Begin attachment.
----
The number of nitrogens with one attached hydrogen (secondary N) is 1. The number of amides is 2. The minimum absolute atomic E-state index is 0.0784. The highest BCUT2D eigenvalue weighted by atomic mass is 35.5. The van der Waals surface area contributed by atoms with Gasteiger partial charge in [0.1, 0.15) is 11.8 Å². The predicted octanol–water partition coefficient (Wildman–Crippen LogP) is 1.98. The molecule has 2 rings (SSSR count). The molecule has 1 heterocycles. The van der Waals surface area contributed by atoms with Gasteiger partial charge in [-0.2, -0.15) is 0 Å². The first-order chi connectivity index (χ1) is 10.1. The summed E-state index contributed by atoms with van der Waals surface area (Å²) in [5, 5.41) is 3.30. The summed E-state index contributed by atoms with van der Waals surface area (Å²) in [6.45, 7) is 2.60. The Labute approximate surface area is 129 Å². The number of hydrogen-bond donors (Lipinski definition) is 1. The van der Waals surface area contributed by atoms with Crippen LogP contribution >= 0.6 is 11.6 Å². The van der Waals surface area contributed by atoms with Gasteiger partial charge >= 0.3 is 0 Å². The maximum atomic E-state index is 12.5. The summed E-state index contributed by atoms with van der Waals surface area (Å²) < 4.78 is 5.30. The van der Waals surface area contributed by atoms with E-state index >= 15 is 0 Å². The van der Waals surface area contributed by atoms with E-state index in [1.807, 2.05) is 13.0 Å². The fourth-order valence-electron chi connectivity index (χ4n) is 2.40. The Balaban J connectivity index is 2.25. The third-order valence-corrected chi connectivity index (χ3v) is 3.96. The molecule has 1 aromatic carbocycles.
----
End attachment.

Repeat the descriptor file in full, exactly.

The number of nitrogens with one attached hydrogen (secondary N) is 1. The number of amides is 2. The minimum absolute atomic E-state index is 0.0784. The highest BCUT2D eigenvalue weighted by atomic mass is 35.5. The van der Waals surface area contributed by atoms with Gasteiger partial charge in [0.1, 0.15) is 11.8 Å². The predicted octanol–water partition coefficient (Wildman–Crippen LogP) is 1.98. The molecule has 2 rings (SSSR count). The molecule has 1 heterocycles. The van der Waals surface area contributed by atoms with Gasteiger partial charge in [-0.2, -0.15) is 0 Å². The first-order chi connectivity index (χ1) is 10.1. The summed E-state index contributed by atoms with van der Waals surface area (Å²) in [5, 5.41) is 3.30. The summed E-state index contributed by atoms with van der Waals surface area (Å²) in [6.45, 7) is 2.60. The Labute approximate surface area is 129 Å². The number of hydrogen-bond donors (Lipinski definition) is 1. The van der Waals surface area contributed by atoms with Crippen LogP contribution >= 0.6 is 11.6 Å². The van der Waals surface area contributed by atoms with Gasteiger partial charge >= 0.3 is 0 Å². The maximum atomic E-state index is 12.5. The summed E-state index contributed by atoms with van der Waals surface area (Å²) < 4.78 is 5.30. The van der Waals surface area contributed by atoms with E-state index >= 15 is 0 Å². The van der Waals surface area contributed by atoms with E-state index in [1.807, 2.05) is 13.0 Å². The fourth-order valence-electron chi connectivity index (χ4n) is 2.40. The Balaban J connectivity index is 2.25. The third-order valence-corrected chi connectivity index (χ3v) is 3.96. The molecule has 1 aromatic carbocycles.